2. State’s Police Power – In weighing the best interests of society against the interests of individuals breaking the law by driving under the influence, the courts have determined that impaired drivers are indeed a danger to society. Because of this, implied consent laws are considered to be a reasonable assumption to exercise the state’s police power.

Drunk Driving Implied Consent

Every state in the U.S. has driver licensing laws that specify that anyone who obtains a drivers’ license has automatically given his implied consent to be subjected to certain tests to determine whether his is driving under the influence of alcohol or other substance. This generally includes being required to submit to a field sobriety test and/or a breathalyzer test, and in some cases, a blood test.

Under DUI laws, refusing to take such tests when directed by a law enforcement officer may result in suspension of the individual’s driver’s license, and often stiffer penalties. The reason the courts have held that DUI implied consent laws are constitutional, is that there is an implied responsibility to protect the public from property damage, personal injury, or even loss of life.

For example:

Martin stopped at the local sports bar to have a couple of drinks with his friends after work. An hour later, having downed “a couple of beers,” Martin gets in his car to head home. A police officer, who sees Martin swerve too close to the curb, then swing wide to narrowly avoid hitting a parked car, stops Martin.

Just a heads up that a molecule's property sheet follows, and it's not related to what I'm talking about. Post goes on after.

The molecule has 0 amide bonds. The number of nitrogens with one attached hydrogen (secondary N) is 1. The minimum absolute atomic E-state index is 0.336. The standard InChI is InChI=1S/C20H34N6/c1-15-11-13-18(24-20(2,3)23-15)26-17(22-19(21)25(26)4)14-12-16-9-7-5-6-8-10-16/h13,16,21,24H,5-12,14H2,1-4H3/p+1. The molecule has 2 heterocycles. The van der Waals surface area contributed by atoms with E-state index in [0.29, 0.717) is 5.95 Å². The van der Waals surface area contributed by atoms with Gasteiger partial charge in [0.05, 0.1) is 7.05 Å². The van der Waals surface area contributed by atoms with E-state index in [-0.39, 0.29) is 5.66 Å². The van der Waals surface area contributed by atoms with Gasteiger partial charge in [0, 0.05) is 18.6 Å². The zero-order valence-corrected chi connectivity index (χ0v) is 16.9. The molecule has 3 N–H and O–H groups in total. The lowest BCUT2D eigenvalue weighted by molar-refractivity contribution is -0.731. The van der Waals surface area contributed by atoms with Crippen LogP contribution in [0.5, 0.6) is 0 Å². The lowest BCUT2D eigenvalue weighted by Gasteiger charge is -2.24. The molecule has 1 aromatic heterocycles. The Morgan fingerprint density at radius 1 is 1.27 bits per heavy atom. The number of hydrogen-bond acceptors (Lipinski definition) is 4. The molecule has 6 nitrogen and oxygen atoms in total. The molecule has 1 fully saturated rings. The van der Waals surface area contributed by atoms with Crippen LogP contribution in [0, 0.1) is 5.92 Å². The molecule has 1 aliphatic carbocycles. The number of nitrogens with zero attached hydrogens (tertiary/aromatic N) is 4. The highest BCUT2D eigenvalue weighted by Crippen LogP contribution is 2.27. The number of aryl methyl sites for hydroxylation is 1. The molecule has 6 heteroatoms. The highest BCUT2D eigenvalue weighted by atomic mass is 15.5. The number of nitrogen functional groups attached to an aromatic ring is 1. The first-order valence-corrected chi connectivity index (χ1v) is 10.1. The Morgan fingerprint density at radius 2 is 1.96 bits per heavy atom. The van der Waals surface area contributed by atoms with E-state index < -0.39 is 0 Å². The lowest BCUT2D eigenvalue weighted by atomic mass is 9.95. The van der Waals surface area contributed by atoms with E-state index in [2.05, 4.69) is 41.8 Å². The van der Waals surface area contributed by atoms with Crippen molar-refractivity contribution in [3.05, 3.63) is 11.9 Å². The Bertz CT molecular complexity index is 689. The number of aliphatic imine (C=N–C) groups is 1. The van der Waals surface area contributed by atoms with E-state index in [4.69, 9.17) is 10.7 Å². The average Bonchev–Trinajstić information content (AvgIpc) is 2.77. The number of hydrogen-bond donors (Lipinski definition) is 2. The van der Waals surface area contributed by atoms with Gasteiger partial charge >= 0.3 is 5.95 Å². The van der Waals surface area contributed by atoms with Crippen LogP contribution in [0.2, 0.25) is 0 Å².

The officer smells alcohol on Martin’s breath, and can tell he isn’t too steady, so he gets him out of the car, and asks him to take a breathalyzer test. Martin is indignant as he refuses and berates the officer, claiming that he must have been sitting across the street from the bar bent on pulling over a large number of cars to make a “quota.”

In this example of implied consent, Martin can choose not to take the breathalyzer test, or any of the other tests the officer recommends, but he does not have a right to do so without consequences. Because he had automatically given implied consent when he obtained his drivers’ license, he cannot claim invasion of privacy, or unreasonable search and seizure.

Medical Consent

Some type of consent must be given before any medical treatment can be rendered. There are two types of consent that may be obtained by medical personnel: (1) informed consent, and (2) implied consent.

Informed consent requires that the patient be given enough information about his condition, and about his treatment options, to be able to make an informed choice about his care. Only competent adults can give informed consent, which means the patient must be age 18 or older, be able to understand the information given to him, and to make a well-informed decision. Informed consent may be given verbally, but normally involves signing documents prior to treatment. A minor may not give medical consent, so consent must be obtained from his parent or legal guardian.

Implied consent exists, in the medical field, to allow medical professionals to render emergency treatment to patients who cannot give informed consent, and for whom no immediate family can be reached to make such decisions.

For example:

Wilma is involved in a car accident, and rushed to the hospital unconscious. The emergency room doctor determines that Wilma is suffering from life-threatening internal bleeding, and that she needs immediate surgery. Wilma cannot give consent, and nobody has been able to reach any family members.

In such a case, it is assumed that Wilma would consent to life-saving emergency surgery, so the law recognizes this as implied consent. In this example of implied consent, even if Wilma later became angry, claiming she had not consented to the surgery, it is unlikely she would have a legal claim (based on consent), as consent is implied in such situations.